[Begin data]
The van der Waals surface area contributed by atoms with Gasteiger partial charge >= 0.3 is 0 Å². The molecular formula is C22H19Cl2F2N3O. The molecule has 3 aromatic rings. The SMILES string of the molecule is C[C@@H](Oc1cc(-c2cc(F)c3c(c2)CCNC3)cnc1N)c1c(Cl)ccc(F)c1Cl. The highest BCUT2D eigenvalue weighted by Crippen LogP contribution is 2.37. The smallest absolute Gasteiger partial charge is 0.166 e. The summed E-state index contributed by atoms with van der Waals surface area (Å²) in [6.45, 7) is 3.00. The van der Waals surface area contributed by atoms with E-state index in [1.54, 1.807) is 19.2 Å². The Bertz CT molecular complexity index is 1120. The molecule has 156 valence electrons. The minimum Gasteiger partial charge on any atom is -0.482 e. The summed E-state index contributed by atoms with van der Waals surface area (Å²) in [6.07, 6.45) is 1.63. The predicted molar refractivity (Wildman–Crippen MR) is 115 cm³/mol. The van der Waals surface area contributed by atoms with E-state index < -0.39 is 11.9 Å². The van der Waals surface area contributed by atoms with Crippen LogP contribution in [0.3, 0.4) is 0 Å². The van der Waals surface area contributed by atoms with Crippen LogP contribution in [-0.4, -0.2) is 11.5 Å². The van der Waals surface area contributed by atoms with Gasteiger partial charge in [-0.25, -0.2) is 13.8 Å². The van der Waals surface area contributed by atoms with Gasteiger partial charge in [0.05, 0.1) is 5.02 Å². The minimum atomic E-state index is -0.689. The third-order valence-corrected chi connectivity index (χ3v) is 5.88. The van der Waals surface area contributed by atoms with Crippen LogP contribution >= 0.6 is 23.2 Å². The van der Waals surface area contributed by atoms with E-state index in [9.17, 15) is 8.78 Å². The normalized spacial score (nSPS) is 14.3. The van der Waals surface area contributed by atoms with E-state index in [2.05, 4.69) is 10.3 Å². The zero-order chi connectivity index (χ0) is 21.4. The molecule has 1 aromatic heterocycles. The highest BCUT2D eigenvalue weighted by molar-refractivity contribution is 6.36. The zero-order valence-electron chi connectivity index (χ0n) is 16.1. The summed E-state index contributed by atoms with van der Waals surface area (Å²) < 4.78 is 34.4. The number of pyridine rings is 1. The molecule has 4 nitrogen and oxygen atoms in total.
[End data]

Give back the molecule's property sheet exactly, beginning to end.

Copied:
The van der Waals surface area contributed by atoms with Gasteiger partial charge >= 0.3 is 0 Å². The molecular formula is C22H19Cl2F2N3O. The molecule has 3 aromatic rings. The SMILES string of the molecule is C[C@@H](Oc1cc(-c2cc(F)c3c(c2)CCNC3)cnc1N)c1c(Cl)ccc(F)c1Cl. The highest BCUT2D eigenvalue weighted by Crippen LogP contribution is 2.37. The smallest absolute Gasteiger partial charge is 0.166 e. The summed E-state index contributed by atoms with van der Waals surface area (Å²) in [6.45, 7) is 3.00. The van der Waals surface area contributed by atoms with E-state index in [1.54, 1.807) is 19.2 Å². The Bertz CT molecular complexity index is 1120. The molecule has 156 valence electrons. The minimum Gasteiger partial charge on any atom is -0.482 e. The summed E-state index contributed by atoms with van der Waals surface area (Å²) in [6.07, 6.45) is 1.63. The predicted molar refractivity (Wildman–Crippen MR) is 115 cm³/mol. The van der Waals surface area contributed by atoms with E-state index < -0.39 is 11.9 Å². The van der Waals surface area contributed by atoms with Crippen LogP contribution in [0.3, 0.4) is 0 Å². The van der Waals surface area contributed by atoms with Crippen LogP contribution in [-0.4, -0.2) is 11.5 Å². The van der Waals surface area contributed by atoms with Gasteiger partial charge in [-0.25, -0.2) is 13.8 Å². The van der Waals surface area contributed by atoms with Gasteiger partial charge in [0.05, 0.1) is 5.02 Å². The minimum atomic E-state index is -0.689. The third-order valence-corrected chi connectivity index (χ3v) is 5.88. The van der Waals surface area contributed by atoms with Crippen LogP contribution >= 0.6 is 23.2 Å². The van der Waals surface area contributed by atoms with E-state index in [9.17, 15) is 8.78 Å². The normalized spacial score (nSPS) is 14.3. The van der Waals surface area contributed by atoms with E-state index in [2.05, 4.69) is 10.3 Å². The zero-order chi connectivity index (χ0) is 21.4. The molecule has 1 aromatic heterocycles. The highest BCUT2D eigenvalue weighted by molar-refractivity contribution is 6.36. The zero-order valence-electron chi connectivity index (χ0n) is 16.1. The summed E-state index contributed by atoms with van der Waals surface area (Å²) < 4.78 is 34.4. The number of pyridine rings is 1. The molecule has 4 nitrogen and oxygen atoms in total.